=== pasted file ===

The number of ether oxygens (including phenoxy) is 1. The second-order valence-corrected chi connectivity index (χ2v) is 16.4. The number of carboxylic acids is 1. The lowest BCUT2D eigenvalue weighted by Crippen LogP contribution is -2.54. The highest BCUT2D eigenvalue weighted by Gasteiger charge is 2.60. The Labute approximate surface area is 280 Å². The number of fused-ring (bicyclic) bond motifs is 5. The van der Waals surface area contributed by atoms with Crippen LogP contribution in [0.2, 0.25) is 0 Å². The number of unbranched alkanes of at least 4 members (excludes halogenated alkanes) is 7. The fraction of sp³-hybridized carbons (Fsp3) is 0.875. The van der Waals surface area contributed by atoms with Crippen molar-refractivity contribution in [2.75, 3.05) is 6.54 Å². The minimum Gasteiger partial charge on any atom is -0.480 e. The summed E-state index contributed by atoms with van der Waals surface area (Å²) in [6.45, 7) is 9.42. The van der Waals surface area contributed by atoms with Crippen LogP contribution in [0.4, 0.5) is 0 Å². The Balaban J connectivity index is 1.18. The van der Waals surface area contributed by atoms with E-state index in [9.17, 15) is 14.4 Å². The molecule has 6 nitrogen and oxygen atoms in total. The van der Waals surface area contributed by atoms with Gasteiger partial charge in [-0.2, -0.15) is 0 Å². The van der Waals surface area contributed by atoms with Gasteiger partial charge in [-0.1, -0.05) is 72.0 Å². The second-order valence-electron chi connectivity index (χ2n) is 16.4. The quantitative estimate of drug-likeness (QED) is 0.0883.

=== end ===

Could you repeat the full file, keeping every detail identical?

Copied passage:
The number of ether oxygens (including phenoxy) is 1. The second-order valence-corrected chi connectivity index (χ2v) is 16.4. The number of carboxylic acids is 1. The lowest BCUT2D eigenvalue weighted by Crippen LogP contribution is -2.54. The highest BCUT2D eigenvalue weighted by Gasteiger charge is 2.60. The Labute approximate surface area is 280 Å². The number of fused-ring (bicyclic) bond motifs is 5. The van der Waals surface area contributed by atoms with Crippen LogP contribution in [0.2, 0.25) is 0 Å². The number of unbranched alkanes of at least 4 members (excludes halogenated alkanes) is 7. The fraction of sp³-hybridized carbons (Fsp3) is 0.875. The van der Waals surface area contributed by atoms with Crippen molar-refractivity contribution in [2.75, 3.05) is 6.54 Å². The minimum Gasteiger partial charge on any atom is -0.480 e. The summed E-state index contributed by atoms with van der Waals surface area (Å²) in [6.45, 7) is 9.42. The van der Waals surface area contributed by atoms with Crippen LogP contribution in [0.4, 0.5) is 0 Å². The Balaban J connectivity index is 1.18. The van der Waals surface area contributed by atoms with E-state index in [9.17, 15) is 14.4 Å². The molecule has 6 nitrogen and oxygen atoms in total. The van der Waals surface area contributed by atoms with Gasteiger partial charge in [-0.2, -0.15) is 0 Å². The van der Waals surface area contributed by atoms with Gasteiger partial charge in [-0.1, -0.05) is 72.0 Å². The second-order valence-electron chi connectivity index (χ2n) is 16.4. The quantitative estimate of drug-likeness (QED) is 0.0883.